Roundup: Getting a second opinion on the dominant narrative

It was a day full of Canadian pundits pontificating about Indian politics around Justin Trudeau’s trip, whether it’s around his use of traditional garb, the “snubs” by Indian politicians, and then the issue with Jaspal Atwal being invited to that reception. While MP Randeep Sarai has taken responsibility for Atwal’s invitation, the dominant narrative was that someone in PMO had to have known who he was, or that they somehow overrode the kinds of screening that the RCMP or CSIS would have put in place for an event like this. That, of course, got blown out of the water when media actually talked to security sources who said that they had no capacity to vet the 700 or so people invited to this event, so there went that theory. And yes, the Atwal thing is bad, and according to an Indo-American journalist that I spoke to about this, that probably set back Indo-Canadian relations by years, so well done MP Sarai. “Senior government officials” are also now pushing the theory that “rogue elements” in India’s government facilitated this, possibly to embarrass Canada for being “soft” on Sikh separatist extremists, so we’ll see if that compounds any damage.

First of all, if you did not do so yesterday, please take the time to read Kevin Carmichael’s look at the trip, and in particular how pack journalism narratives have formed, but he makes very relevant points about the political dynamics and the regional politics of India that the Canadian media is completely ignoring. My Indo-American friend made a few other observations about the coverage that we’re seeing, which is that he’s not actually being treated poorly over there, and it’s more that certain politicians and business leaders don’t want to be associated with members of the Indian Cabinet, which is controversial in large swaths of Indian society. As for the focus on Trudeau’s wardrobe, most of it is coming from the intellectual, international elite of India, who resent outsiders exoticising India, but the fact that Trudeau is allegedly wearing Indo-Canadian designers will garner plenty of positive reaction. She also added that the inside joke is that Indians outside of India have terrible taste, and are over the top and garish, but it’s also related to their own class stratification. Even tweets coming from verified accounts means that they’re coming from the social elite of India, and that journalism and public intellectualism in India, especially in Delhi, is oriented to socialites. So what Trudeau is doing will play incredibly well with many aspects of the stratified society. As for the Atwal issue, there will likely be competing narratives in India between the bureaucratic incompetence that allowed him into the country in the first place, tempered with “gloating over how a first-world country screwed up.” Regardless, I’m glad I reached out to get a different perspective on how this trip is playing out, because I’m not confident in the image being put forward by the Canadian punditocracy.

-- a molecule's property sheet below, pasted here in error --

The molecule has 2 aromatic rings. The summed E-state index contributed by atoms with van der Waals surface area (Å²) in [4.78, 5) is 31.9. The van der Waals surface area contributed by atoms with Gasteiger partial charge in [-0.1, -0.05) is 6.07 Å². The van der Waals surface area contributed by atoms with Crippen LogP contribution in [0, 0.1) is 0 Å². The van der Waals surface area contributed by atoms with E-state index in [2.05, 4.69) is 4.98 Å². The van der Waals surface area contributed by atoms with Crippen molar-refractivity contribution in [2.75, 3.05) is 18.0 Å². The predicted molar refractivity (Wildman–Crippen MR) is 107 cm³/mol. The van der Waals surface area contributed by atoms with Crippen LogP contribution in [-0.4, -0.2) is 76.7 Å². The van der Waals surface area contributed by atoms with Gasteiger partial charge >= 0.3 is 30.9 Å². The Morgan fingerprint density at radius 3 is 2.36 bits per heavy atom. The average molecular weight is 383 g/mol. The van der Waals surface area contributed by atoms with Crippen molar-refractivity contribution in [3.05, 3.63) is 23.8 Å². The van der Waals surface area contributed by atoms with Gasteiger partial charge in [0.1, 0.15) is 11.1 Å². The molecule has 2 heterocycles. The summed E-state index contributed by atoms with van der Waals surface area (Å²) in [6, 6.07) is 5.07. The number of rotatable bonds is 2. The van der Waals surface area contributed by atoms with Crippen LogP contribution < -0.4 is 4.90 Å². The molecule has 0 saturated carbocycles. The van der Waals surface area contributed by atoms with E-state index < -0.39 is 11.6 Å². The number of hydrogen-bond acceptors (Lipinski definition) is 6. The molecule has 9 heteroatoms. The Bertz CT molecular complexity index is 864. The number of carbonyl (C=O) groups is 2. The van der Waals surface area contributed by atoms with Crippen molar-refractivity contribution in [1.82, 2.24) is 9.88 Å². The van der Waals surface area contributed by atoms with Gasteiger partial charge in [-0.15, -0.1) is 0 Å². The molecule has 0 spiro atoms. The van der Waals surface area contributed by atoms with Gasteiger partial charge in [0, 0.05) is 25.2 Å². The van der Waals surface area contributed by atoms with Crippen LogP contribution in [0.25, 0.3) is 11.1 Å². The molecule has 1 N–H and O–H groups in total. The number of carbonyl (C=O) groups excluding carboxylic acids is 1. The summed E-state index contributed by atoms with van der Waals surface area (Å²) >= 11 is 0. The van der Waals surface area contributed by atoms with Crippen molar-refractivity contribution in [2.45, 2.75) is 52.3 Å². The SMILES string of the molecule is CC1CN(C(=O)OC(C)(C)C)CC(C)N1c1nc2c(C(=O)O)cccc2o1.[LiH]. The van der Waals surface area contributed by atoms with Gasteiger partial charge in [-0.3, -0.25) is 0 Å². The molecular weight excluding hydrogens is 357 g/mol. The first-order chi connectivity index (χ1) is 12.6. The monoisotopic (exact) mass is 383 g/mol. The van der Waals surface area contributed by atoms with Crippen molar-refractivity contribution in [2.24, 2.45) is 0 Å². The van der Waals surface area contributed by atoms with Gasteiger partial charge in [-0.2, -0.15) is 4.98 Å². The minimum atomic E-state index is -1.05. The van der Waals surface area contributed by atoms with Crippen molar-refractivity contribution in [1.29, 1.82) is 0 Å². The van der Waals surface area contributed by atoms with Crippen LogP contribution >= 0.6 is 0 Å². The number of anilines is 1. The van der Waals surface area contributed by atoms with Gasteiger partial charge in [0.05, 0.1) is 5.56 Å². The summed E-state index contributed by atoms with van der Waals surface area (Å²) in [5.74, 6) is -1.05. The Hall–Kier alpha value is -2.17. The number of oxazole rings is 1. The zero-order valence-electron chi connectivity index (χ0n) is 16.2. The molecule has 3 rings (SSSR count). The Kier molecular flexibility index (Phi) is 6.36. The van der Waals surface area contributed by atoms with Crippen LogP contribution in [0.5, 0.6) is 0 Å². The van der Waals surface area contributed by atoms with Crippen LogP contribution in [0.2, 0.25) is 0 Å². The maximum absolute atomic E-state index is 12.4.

Meanwhile, back in the Canadian media sphere, Éric Grenier notes that the trip is likely a defensive action to bolster Liberal support in Indo-Canadian-heavy ridings, especially to counter Jagmeet Singh’s arrival on the political scene. Murad Hemmadi notes that the international press seems to have gotten over its crush on Trudeau, while Paul Wells gives a not wholly underserved whacking at the Liberal government over their handling of this trip (though I do note that many of Wells’ points would handily fall into the groupthink that may not actually reflect what will play on the ground in India).

Good reads:

  • The budget leaks have started, and so far we’re hearing about a $1 billion investment in cybersecurity, and more money for Indigenous housing.
  • The budget will also contain the final details around those changes to private corporations (the outcry over which seems so long ago by now).
  • Apparently American governors are now trying to sell congress on the benefits of staying in NAFTA, thanks in part to Canada’s charm offensive.
  • While Parliament is not sitting this week, the Human Resources committee is meeting in camera to discuss Bill C-65 on workplace harassment.
  • Karina Gould is giving Facebook six months to deal with their election-distorting fake news problem or she’ll bring in legislation modelled after Germany’s.
  • CSIS has issued a report on the “total information warfare” that we are seeing with these disinformation campaigns targeting elections.
  • It looks like Boeing will still bid to be considered for the CF-18 replacement process.
  • Canada has joined the Digital Seven forum of countries looking to strengthen their digital economies (but let’s not discuss Shared Services or the Phoenix debacle).
  • Our interim naval supply ship won’t be armed because of the cost.
  • Alberta has backed off of its wine boycott after BC announced it would go to the courts on the power to halt bitumen shipments. Notley is confident she’ll win there.
  • NDP MP Erin Weir remains in the dark around specific harassment allegations, as the deadline for those complaints
  • Alex Usher explains why the new “supercluster” funding is unlikely to create any Canadian Silicon Valleys.